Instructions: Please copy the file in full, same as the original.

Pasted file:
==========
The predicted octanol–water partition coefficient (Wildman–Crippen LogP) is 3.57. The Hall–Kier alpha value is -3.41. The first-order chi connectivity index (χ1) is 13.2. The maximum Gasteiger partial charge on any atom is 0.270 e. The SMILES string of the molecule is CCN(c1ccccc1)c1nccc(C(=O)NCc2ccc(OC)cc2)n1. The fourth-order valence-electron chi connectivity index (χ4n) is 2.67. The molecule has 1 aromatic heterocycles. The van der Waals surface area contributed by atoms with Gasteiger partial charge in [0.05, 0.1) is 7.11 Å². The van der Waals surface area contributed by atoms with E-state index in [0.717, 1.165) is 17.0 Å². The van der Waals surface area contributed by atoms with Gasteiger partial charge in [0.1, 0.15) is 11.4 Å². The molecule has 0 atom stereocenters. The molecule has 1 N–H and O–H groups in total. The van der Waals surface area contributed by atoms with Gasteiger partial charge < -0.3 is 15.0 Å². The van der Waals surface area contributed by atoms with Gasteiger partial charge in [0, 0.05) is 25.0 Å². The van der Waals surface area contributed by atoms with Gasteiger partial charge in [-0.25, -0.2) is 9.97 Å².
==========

The predicted octanol–water partition coefficient (Wildman–Crippen LogP) is 3.57. The Hall–Kier alpha value is -3.41. The first-order chi connectivity index (χ1) is 13.2. The maximum Gasteiger partial charge on any atom is 0.270 e. The SMILES string of the molecule is CCN(c1ccccc1)c1nccc(C(=O)NCc2ccc(OC)cc2)n1. The fourth-order valence-electron chi connectivity index (χ4n) is 2.67. The molecule has 1 aromatic heterocycles. The van der Waals surface area contributed by atoms with Gasteiger partial charge in [0.05, 0.1) is 7.11 Å². The van der Waals surface area contributed by atoms with E-state index in [0.717, 1.165) is 17.0 Å². The van der Waals surface area contributed by atoms with Gasteiger partial charge in [0.1, 0.15) is 11.4 Å². The molecule has 0 atom stereocenters. The molecule has 1 N–H and O–H groups in total. The van der Waals surface area contributed by atoms with Gasteiger partial charge < -0.3 is 15.0 Å². The van der Waals surface area contributed by atoms with Gasteiger partial charge in [0, 0.05) is 25.0 Å². The van der Waals surface area contributed by atoms with Gasteiger partial charge in [-0.25, -0.2) is 9.97 Å².